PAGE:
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But Some Confused About Eco-Choices

By Barbara Kessler

Ever wonder what your neighbors are doing on the green front – what with one fellow dragging four nicely sorted recycling bins to the curb every other week, and another seemingly sitting out the green movement?

So did the Nature Conservancy and the people running the Harris Poll. They collaborated on a poll that found about half of Americans (53 percent) are making green changes, but a significant number (Americans are shopping for local food34 percent) said they’ve not made any changes because they are confused about what to do. Another large group (29 percent) said they are not making changes because it won’t make any difference.

Education seemed to play a role in who was confused, fatalistic or moving toward more sustainable practices. Just under half of high school educated respondents (46 percent) said they had made green changes as compared with college educated adults (65 percent).

Of the total 53 percent who had made changes, the poll elicited these responses:

  • 91 percent of respondents said they are recycling
  • 73 percent are paying bills online
  • 49 percent are trying to buy locally-produced food and/or goods
  • 47 percent are buying green household products
  • 39 percent are bringing their own reusable bags to stores instead of using paper or plastic ; and 30 percent are discontinuing the purchase of plastic water bottles
  • 31 percent are buying more used products
  • 16 percent are carpooling
  • 10 percent “have considered” or “have become” a vegetarian
  • 5 percent are driving less by combining errands, walking more, etc.
  • 4 percent have reduced their utility use
  • 3 percent have purchased hybrid cars
  • 3 percent have changed out incandescent light bulbs for compact fluorescent ones.
  • 2 percent said they are conserving water

While the numbers for recycling and paying bills online are robust, the smaller percentages for “reducing utility use” and changing out light bulbs are relatively small. Leaving us to wonder: What is going on? People are using paperless billing, but not bothering to adjust the thermostat and upgrade light bulbs – changes that can quickly save them serious hard cash?

The Harris Interactive online poll of 2,605 adults gives us some clues with its findings showing so many adults (34 percent) “did not know what to do.” Another 19 percent cited expense as a reason for not making changes – certainly understandable when it comes to buying a hybrid, but perhaps those CFLs, which cost more upfront but last longer than incandescents, also are not being adopted for this reason.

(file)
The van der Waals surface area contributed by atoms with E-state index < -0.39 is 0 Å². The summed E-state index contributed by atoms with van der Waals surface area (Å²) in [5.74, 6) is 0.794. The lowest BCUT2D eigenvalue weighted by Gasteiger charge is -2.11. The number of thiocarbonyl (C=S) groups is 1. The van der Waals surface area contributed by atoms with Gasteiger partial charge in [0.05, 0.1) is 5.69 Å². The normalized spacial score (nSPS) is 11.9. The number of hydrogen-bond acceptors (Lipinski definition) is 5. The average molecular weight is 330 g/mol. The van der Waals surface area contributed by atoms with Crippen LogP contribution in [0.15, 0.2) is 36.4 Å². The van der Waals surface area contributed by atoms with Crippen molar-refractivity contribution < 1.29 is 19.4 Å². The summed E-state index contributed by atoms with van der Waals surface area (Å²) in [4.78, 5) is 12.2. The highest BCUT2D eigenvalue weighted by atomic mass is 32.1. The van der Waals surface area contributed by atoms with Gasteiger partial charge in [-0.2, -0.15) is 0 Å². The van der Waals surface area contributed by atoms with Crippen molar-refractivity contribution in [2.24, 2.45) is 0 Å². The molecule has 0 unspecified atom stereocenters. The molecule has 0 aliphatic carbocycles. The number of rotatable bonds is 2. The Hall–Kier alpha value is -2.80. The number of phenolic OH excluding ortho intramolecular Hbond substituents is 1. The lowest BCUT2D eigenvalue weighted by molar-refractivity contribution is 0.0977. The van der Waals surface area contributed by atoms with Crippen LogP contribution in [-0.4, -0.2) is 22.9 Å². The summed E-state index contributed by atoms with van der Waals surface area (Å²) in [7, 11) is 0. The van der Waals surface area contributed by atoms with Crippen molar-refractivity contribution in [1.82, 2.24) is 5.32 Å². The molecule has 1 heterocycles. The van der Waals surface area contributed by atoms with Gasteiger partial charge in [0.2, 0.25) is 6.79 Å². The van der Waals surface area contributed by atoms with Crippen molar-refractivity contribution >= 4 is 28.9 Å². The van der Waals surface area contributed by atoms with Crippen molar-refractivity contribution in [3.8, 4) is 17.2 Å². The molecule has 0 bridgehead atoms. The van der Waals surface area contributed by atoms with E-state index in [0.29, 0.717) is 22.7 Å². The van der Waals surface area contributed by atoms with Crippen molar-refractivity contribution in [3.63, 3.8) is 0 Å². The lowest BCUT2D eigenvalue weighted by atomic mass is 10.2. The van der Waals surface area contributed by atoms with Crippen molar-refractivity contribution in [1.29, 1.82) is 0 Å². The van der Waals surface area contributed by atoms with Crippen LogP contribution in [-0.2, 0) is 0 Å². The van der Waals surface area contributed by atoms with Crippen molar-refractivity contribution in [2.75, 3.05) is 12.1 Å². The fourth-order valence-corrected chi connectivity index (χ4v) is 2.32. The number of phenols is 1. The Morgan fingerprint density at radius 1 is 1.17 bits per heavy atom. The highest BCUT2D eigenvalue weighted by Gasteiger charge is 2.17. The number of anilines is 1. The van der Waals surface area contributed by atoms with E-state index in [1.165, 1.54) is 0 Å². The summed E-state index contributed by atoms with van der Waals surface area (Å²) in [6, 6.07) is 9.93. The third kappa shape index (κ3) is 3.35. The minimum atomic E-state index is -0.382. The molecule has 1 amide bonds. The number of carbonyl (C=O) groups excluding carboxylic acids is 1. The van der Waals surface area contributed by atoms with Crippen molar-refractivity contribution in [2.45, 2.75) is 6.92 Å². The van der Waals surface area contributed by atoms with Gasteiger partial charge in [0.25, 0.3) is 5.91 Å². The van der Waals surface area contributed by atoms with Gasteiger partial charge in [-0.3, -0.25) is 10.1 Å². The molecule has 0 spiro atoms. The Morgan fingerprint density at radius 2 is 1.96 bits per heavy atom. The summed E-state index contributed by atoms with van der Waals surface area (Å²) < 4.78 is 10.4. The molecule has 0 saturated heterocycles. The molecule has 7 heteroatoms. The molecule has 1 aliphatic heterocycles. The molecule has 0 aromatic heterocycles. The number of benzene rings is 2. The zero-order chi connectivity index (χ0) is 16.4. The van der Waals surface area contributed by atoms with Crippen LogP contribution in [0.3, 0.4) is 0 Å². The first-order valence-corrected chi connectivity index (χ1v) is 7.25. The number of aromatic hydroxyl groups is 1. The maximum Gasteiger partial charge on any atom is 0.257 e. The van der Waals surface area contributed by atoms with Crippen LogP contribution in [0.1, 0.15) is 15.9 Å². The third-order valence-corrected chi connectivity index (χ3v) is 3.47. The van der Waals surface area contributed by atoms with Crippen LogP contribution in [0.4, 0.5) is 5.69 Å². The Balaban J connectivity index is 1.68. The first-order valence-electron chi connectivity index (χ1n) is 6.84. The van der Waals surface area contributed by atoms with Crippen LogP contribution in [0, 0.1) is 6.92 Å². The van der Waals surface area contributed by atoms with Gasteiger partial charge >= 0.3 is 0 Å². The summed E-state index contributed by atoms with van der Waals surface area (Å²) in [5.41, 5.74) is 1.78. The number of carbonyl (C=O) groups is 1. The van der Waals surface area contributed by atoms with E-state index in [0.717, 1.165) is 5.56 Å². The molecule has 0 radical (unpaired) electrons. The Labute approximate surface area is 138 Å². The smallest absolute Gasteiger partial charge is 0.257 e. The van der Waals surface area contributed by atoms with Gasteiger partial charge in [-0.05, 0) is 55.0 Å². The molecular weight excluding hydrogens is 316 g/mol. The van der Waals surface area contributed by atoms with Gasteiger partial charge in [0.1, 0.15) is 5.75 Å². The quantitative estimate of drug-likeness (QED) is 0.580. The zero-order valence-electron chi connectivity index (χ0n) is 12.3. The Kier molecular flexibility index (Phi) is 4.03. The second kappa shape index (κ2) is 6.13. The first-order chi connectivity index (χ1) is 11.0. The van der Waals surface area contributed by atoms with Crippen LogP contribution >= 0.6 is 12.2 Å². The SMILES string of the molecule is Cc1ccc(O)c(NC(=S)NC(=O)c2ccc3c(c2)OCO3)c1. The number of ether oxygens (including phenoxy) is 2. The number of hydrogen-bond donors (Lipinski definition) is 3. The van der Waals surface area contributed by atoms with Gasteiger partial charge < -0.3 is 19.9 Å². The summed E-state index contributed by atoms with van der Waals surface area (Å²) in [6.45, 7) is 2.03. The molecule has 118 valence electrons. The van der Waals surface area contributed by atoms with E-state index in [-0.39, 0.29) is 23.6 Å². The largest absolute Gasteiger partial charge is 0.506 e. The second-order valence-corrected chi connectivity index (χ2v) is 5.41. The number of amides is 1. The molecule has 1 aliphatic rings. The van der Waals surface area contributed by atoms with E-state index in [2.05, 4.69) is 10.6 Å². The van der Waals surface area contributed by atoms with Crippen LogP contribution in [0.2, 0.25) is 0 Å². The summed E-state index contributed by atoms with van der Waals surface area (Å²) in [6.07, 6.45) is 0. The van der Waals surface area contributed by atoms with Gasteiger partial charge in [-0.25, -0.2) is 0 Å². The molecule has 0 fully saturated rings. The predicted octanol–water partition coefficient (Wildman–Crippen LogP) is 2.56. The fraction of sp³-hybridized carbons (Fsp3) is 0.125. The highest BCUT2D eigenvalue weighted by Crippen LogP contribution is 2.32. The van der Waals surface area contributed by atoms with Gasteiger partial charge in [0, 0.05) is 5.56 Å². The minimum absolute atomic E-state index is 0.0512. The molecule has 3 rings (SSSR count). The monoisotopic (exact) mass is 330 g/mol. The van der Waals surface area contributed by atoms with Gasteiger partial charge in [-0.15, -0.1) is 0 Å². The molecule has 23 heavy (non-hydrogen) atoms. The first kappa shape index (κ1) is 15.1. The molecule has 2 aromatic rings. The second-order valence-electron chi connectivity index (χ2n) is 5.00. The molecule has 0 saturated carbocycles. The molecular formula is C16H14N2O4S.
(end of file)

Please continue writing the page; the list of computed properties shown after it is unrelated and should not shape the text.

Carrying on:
According to the Nature Conservancy, which advised Harris on the poll, green noise is partly to blame.

The poll shows “green living is certainly at the forefront of our minds,” says Stephanie Meeks, acting president and CEO of The Nature Conservancy. “Yet people are getting lost in the maze of information on how to lessen our environmental impact.”

People may be confused about more than that. The high percentage of self-reported recyclers in the Harris Poll is out of sync with other information that indicates Americans are not aggressively recycling. Industrial recycling companies, for example, report a chronic shortage of used PET plastic, the top recyclable plastic which has multiple post-market uses.

According to the Container Recycling Institute, the amount of PET plastic (used in soda bottles and milk jugs) being recycled has been mostly stagnant for years, and accounts for between 20 and 25 percent of all the PET plastic being manufactured and sold in the United States (though the latest figures are three years old).

Somewhere along the line, a high proportion of bottles are not making it into the recycling stream. Perhaps Americans are leisurely hit-and-miss recyclers, failing to make a holistic sweep through the house for #1 and #2 plastics? Or maybe businesses and schools are not diligent on this front?

These are questions the Harris Poll did not ask.

But the poll did contain hope for those wanting to see America become more enlightened in green matters.

While only 30 percent of respondents over age 63 said they were familiar with the term “environmental sustainability,” nearly half (46 percent) of those ages 18-43 had heard the phrase.

Copyright © 2008 | Distributed by Noofangle Media